As a Police Officer, detecting when someone was lying could be a matter of life and death.
If I get it wrong, a dangerous criminal could go free, or an innocent person might get locked up.
The stakes couldn’t be higher.
Everyone gives off clues about their real opinions, motives, and behaviors if you know how to look.
You don’t have to be a cop to benefit from using body language to detect dishonesty. These skills will help at work, at home, and with friends.
. . .
Is body language accurate?
The rule is never to read individual body language cues in isolation. The same mannerisms and rules mean different things depending on the circumstances.
You may have heard someone with folded arms is being defensive. But maybe they’re just cold.
Does someone with their legs crossed in your direction fancy you, or are they getting comfortable?
You must understand body language in clusters and pay attention to a person. The better you know them, the more accurate you’ll be.
One of my strangest encounters was sitting with a man who had murdered his mother with a hammer.
Usually, violent criminals are manic after the crime, but this guy just stared into space for hours.
The highlight of our conversation was his asking to pee. He stood over the toilet for 15 minutes, rocking back and forth.
These bizarre behaviors were his baseline. If I were interviewing him, I would look for deviations from his quiet, calm demeanor — signs of agitation or discomfort.
. . .
The basic principles of body language.
My basic principles are:
- Your body says more than the words you speak.
- Context is everything.
- Never interpret a single signal — look for clusters.
- First, create the baseline, then look for deviation.
- Sudden changes are important.
- Beware of contamination — your body language can affect others.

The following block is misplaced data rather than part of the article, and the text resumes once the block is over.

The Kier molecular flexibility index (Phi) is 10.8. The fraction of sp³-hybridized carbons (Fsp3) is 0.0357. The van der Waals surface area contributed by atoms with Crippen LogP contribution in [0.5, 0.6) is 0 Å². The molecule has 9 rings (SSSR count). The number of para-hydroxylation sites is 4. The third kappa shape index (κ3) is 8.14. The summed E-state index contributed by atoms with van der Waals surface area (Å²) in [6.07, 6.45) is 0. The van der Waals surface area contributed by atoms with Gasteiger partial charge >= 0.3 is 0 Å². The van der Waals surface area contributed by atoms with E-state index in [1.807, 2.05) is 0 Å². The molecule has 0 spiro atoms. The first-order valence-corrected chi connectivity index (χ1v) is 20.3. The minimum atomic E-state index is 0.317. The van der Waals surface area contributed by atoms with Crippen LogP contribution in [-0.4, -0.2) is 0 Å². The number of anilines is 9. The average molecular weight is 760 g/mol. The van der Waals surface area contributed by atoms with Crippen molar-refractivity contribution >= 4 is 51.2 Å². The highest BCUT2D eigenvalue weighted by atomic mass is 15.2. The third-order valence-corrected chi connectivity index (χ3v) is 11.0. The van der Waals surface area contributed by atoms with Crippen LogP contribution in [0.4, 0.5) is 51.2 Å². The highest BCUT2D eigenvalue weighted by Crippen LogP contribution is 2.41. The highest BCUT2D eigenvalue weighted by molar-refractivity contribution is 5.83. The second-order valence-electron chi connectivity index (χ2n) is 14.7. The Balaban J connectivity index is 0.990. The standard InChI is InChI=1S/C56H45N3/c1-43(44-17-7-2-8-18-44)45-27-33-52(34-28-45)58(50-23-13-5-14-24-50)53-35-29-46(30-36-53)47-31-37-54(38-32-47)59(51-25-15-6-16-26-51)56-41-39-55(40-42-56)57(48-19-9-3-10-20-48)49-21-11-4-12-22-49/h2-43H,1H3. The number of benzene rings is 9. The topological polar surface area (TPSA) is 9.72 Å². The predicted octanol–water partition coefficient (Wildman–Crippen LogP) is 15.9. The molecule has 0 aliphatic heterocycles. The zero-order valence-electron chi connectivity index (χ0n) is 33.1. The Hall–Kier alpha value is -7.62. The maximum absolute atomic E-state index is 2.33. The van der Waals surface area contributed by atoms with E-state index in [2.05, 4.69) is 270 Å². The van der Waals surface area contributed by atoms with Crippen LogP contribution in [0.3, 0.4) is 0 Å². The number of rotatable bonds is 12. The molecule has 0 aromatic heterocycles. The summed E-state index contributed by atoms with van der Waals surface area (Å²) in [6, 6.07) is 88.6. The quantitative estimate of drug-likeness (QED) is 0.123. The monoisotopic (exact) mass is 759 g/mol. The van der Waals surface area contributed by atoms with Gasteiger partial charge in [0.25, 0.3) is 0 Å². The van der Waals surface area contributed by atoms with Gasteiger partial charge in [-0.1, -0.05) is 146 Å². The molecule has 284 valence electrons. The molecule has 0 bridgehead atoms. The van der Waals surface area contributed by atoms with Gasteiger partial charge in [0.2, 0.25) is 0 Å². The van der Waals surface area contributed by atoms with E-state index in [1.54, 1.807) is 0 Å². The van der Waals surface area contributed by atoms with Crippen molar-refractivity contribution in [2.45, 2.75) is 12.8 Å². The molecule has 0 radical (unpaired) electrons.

- Don’t put your emotions and beliefs onto someone else.
- Beware of cultural differences — a firm handshake is valued in the West but seen as aggressive in the Far East.
. . .
Verbal cues of lying.
1. Using a question to answer a question
When a liar is caught with a surprise question, they need more time to think and construct a story. Any sign of stalling might indicate deception.
A significant indicator of buying time is when someone pretends not to hear or understand the question. They might ask you to repeat what you said to buy themselves a few more seconds to think.
2. They ramble.
This includes offering too much information, giving too many details, and stuttering.
When someone lies, they overcompensate to make sure you believe what they’re saying. People think liars are short on detail, so if they remember they ate cornflakes at 6:10 am last Wednesday, they think it makes them sound credible.
3. They use filler words.
Filler words are things like “uh” and “erm.” An increase in these from the baseline might mean you are being told a lie.
Again, the speaker is buying more time to think. When someone’s telling the truth, their speech is direct and specific because they understand what they’re saying.
Telling the truth is easy. Lying requires real effort.
4. They speak fast and loudly.
People who lie tend to get louder and talk faster to get their story out without giving you a chance to get feedback or questions into their narrative.
They blitz you in the hope you don’t notice the inconsistencies in their story.
5. They present an inconsistent story.
Try asking the same question multiple ways to see if their story holds up. If they’re lying, they will need mental gymnastics to keep up.
When you notice a lie or exaggeration, lean into it and start digging. Get used to asking follow-up questions.
. . .
Nonverbal cues of lying.
1. They overcompensate with eye contact.